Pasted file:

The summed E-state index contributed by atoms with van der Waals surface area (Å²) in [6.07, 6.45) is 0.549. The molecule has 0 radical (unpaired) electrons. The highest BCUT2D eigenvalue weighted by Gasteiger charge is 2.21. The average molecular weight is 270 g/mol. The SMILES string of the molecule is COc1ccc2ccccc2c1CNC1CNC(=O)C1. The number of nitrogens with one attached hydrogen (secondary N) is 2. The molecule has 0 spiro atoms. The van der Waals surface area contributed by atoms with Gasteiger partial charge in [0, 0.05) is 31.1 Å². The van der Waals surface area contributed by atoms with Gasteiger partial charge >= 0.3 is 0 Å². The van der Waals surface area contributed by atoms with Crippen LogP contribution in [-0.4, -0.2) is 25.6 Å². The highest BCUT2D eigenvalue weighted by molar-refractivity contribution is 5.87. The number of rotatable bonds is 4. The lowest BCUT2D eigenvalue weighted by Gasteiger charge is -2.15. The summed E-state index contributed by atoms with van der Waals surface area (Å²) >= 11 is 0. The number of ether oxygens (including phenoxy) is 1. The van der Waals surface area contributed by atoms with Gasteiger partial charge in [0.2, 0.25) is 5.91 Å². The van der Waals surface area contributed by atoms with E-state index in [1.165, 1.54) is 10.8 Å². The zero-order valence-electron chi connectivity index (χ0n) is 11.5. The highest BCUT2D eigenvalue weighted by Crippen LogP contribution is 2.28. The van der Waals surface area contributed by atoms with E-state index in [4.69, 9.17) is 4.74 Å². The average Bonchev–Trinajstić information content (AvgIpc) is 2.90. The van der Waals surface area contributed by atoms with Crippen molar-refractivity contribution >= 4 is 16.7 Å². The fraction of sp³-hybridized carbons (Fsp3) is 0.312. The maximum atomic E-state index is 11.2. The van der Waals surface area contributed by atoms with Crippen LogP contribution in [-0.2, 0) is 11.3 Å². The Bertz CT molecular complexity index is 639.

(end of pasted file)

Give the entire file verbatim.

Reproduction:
The summed E-state index contributed by atoms with van der Waals surface area (Å²) in [6.07, 6.45) is 0.549. The molecule has 0 radical (unpaired) electrons. The highest BCUT2D eigenvalue weighted by Gasteiger charge is 2.21. The average molecular weight is 270 g/mol. The SMILES string of the molecule is COc1ccc2ccccc2c1CNC1CNC(=O)C1. The number of nitrogens with one attached hydrogen (secondary N) is 2. The molecule has 0 spiro atoms. The van der Waals surface area contributed by atoms with Gasteiger partial charge in [0, 0.05) is 31.1 Å². The van der Waals surface area contributed by atoms with Gasteiger partial charge >= 0.3 is 0 Å². The van der Waals surface area contributed by atoms with Crippen LogP contribution in [-0.4, -0.2) is 25.6 Å². The highest BCUT2D eigenvalue weighted by molar-refractivity contribution is 5.87. The number of rotatable bonds is 4. The lowest BCUT2D eigenvalue weighted by Gasteiger charge is -2.15. The summed E-state index contributed by atoms with van der Waals surface area (Å²) >= 11 is 0. The number of ether oxygens (including phenoxy) is 1. The van der Waals surface area contributed by atoms with Gasteiger partial charge in [0.2, 0.25) is 5.91 Å². The van der Waals surface area contributed by atoms with E-state index in [1.165, 1.54) is 10.8 Å². The zero-order valence-electron chi connectivity index (χ0n) is 11.5. The highest BCUT2D eigenvalue weighted by Crippen LogP contribution is 2.28. The van der Waals surface area contributed by atoms with E-state index in [4.69, 9.17) is 4.74 Å². The average Bonchev–Trinajstić information content (AvgIpc) is 2.90. The van der Waals surface area contributed by atoms with Crippen molar-refractivity contribution >= 4 is 16.7 Å². The fraction of sp³-hybridized carbons (Fsp3) is 0.312. The maximum atomic E-state index is 11.2. The van der Waals surface area contributed by atoms with Crippen LogP contribution in [-0.2, 0) is 11.3 Å². The Bertz CT molecular complexity index is 639.